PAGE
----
Each time I download a new shorthand printout, I am ready for whatever it reports. But especially in these COVID-complicating days, every reprieve is a gift of time.
Magic Beneath My Feet
We moved into our retirement community at the end of December, 2019. Three months later, COVID imposed tight constraints on getting out and about. One result was that furniture and possessions were distributed in our apartment mostly on a settling-in basis. In the fall of 2021, when Delta’s decline gave us the premature impression that the pandemic was almost over, we decided to refresh our quarters – and implicitly our domestic lives — by moving pieces around. In my room, the shuffle was not artistically innovative: replacing bulky drapes with accordion blinds, swapping the location of bed and desk, and consolidating the contents of two Ikea bookshelves into a taller Container Store unit. All these rearrangements served a single goal. I was determined to make space to unroll and feature our magical Berber kilim. The carpet was no longer pristine. A careless Monterey cleaner had caused its vegetable dyes to run along one border. For me, this disrespect only added character.
I remembered the Fez souk where Nancy and I had found it, sipping glasses of mint tea while a dignified merchant instructed his staff to display a rainbow of weavings in all colors, sizes and prices. We were immediately taken by one unusual carpet, its base color, warm gold. Within this earth-toned border, the bold palette ventured unfamiliar combinations. Olive green, tomato red, ultramarine, slate, turmeric, apricot, sand and ebony somehow harmonized without jarring. We’d spent years in bazaars and had agreed in advance not to tip our hand. As the tacit negotiation gradually narrowed in scope, I asked why this carpet was an odd 7’x10’ size. Never missing a beat, the vendor praised it as “one of a kind.” Nancy’s feigned disinterest drove the asking price down. After cordial compromise, we purchased the carpet and shipped it to our Umbrian farm.
I’ve always been fascinated by the Berbers. Dispersed across the Maghreb for at least 5000 years, these tribes interacted with ancient Egyptians, Carthaginians and Romans. Berbers led the Muslim conquest of the Iberian Peninsula in 711, penetrating as far north as the Pyrenees. Somehow they managed to remain independent of the Ottoman Empire. Still the largest indigenous group in North Africa, Berbers today constitute 40% of the Moroccan population. Their cousins, the Tuareg, occupy Mali, Niger and Burkina Faso. Berber heroes include St. Augustine of Hippo and my favorite, scholar Ibn Battuta, who traveled from Morocco to China in the first 30 years of the 14th Century, recording a historic journal. More farmers than nomads, in traditional Berber tribes the men took charge of herding, collecting wool and plants for dying. The women wove kilims for family use and occasional sale.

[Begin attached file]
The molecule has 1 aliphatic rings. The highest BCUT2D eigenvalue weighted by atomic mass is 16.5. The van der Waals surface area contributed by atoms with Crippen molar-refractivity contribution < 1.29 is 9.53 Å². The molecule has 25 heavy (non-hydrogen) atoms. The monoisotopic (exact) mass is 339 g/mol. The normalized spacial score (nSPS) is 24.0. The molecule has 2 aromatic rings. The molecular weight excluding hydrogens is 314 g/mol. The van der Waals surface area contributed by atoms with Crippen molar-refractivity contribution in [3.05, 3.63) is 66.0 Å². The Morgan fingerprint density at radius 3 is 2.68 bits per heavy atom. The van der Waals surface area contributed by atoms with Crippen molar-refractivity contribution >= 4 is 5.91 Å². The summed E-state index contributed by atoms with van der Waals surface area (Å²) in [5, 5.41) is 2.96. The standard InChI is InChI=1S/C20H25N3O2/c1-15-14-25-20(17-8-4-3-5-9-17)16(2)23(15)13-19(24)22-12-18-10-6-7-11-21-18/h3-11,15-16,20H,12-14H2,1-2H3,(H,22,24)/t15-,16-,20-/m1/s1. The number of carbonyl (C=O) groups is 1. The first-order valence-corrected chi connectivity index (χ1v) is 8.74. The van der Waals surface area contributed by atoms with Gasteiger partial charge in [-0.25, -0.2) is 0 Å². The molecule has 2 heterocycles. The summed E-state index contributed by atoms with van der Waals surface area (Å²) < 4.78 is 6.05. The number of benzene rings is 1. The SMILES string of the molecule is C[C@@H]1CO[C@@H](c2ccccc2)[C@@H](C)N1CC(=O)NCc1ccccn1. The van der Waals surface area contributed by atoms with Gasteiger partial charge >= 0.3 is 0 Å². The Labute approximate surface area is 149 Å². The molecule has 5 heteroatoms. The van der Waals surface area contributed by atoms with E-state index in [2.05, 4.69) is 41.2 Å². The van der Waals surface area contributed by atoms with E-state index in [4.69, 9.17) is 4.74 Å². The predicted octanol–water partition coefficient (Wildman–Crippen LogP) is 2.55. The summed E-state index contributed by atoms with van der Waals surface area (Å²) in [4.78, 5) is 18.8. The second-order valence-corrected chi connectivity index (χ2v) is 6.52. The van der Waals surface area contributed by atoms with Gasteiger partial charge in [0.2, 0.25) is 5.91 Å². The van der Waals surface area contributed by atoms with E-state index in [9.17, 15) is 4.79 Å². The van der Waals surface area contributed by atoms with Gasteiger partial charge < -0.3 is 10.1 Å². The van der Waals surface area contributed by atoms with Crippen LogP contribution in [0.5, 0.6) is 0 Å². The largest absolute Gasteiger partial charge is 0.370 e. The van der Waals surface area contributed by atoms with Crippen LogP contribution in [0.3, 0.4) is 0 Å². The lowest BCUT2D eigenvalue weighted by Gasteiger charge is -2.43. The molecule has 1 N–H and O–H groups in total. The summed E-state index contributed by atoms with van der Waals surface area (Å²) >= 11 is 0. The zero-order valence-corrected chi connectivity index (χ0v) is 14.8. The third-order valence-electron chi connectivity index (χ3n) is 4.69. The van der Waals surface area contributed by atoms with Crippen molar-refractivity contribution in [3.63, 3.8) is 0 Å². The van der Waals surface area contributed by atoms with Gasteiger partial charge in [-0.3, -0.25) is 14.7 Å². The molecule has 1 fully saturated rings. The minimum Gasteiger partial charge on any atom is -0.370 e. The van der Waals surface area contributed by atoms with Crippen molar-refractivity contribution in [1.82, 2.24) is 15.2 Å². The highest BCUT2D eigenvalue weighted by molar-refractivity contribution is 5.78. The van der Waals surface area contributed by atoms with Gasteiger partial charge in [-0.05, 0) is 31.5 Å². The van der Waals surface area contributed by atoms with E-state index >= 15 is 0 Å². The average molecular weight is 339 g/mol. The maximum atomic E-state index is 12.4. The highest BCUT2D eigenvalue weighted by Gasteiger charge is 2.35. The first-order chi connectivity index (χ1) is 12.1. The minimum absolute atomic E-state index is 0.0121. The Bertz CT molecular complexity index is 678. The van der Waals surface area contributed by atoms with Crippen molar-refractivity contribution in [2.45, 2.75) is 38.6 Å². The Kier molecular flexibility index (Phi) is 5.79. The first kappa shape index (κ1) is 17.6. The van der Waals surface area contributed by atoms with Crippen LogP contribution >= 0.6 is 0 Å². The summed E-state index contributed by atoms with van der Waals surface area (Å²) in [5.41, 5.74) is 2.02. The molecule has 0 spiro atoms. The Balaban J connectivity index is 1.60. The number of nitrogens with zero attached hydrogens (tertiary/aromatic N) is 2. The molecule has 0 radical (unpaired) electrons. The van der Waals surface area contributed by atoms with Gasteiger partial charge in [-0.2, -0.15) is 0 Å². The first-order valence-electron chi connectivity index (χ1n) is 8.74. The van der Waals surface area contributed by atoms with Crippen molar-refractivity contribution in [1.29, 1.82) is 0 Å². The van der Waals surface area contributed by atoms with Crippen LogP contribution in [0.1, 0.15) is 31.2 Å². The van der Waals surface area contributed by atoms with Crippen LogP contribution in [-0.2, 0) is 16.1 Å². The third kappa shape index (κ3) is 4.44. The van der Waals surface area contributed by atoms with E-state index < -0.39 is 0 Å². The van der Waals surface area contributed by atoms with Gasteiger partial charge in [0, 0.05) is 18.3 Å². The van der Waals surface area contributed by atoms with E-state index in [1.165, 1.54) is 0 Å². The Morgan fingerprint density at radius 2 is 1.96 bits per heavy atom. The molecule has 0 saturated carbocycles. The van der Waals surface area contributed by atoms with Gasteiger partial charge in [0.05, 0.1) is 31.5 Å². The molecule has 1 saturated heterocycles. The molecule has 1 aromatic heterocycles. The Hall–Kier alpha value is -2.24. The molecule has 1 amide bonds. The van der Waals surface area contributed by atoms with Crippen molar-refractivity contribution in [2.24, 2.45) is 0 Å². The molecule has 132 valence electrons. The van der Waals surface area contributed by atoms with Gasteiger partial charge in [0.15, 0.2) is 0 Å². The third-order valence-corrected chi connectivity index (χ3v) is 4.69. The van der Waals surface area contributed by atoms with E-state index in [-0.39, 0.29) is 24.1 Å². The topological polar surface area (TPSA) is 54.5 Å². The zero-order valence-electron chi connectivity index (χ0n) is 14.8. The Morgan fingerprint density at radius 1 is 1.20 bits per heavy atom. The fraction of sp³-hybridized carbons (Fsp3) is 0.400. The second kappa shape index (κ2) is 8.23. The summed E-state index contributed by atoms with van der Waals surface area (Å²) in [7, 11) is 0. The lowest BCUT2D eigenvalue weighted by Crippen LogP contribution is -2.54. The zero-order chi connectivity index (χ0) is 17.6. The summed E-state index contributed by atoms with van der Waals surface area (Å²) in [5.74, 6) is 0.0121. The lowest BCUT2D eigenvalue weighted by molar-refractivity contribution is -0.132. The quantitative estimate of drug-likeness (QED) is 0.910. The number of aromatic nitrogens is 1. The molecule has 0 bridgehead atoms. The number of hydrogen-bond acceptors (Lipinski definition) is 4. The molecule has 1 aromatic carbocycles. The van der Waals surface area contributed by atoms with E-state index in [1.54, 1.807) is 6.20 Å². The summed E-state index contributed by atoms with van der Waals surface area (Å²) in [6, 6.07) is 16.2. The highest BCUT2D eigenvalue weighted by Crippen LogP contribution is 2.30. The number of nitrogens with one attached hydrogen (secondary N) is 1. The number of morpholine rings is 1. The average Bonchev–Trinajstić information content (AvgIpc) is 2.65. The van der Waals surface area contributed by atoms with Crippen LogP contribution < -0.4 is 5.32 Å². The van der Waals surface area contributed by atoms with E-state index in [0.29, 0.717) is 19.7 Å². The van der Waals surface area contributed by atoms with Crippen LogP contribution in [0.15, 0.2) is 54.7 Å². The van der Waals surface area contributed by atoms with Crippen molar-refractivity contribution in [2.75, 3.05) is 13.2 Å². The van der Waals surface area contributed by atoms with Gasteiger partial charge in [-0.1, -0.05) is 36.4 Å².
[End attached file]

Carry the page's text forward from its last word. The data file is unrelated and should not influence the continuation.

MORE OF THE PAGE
In my reorganized Portola Valley den, I walk on their artisanship every morning. Sitting in a chair, I’m always discovering new meanings within our carpet’s hexagonal medallions. Are the stylized figures seed pods or branches? Stacked baskets or beehives? Dancing snakes, schools of fish, evil eyes, musical notes? Secret glyphs? Alien summons? How can a boring day lie ahead when there’s magic underfoot?
Passing the Torch
Perhaps because we have no children or grandchildren, I’m taking special pleasure from connecting with talented teens on Zoom. As an Alumni Volunteer, I’ve been interviewing applicants for admission to Yale. The university already has in hand official application packets including academic transcripts, extracurricular resumes, essays and letters of recommendation. The informal conversations with alumni give the kids an additional chance to assess whether Yale will be a good fit for them, and the university extra opinions on whether these applicants will be a good fit for Yale.
Today’s university is a world away from my undergraduate experience 60 years ago. Our Class of 1964 was all male, almost all White, almost all U.S. citizens. Yale’s current first-year students are 55% female, 51% of color, 51% receiving financial aid, encompassing 68 nationalities. Despite these differences, our Alumni Office handlers encourage us ancient interviewers to speak personally about what this education meant to us and how it has influenced our subsequent lives. Pairing up California alums with California applicants also introduces a shared geographical perspective.
I’m heartened by these exceptional boys and girls. In my small sample, all have been articulate, earnest, and eager to transition from high school to college. All are current seniors in public schools. Most are STEM-focused, with a strong climate-change orientation. Many have participated via the internet in national or international competitions and conferences. Several science and engineering enthusiasts also have long commitments to the performing arts that they’re determined to sustain (a core reason they’re applying to Yale.) Others are serious, successful athletes. All are actively engaged in community service. Most are children of immigrants and ethnic minorities as well.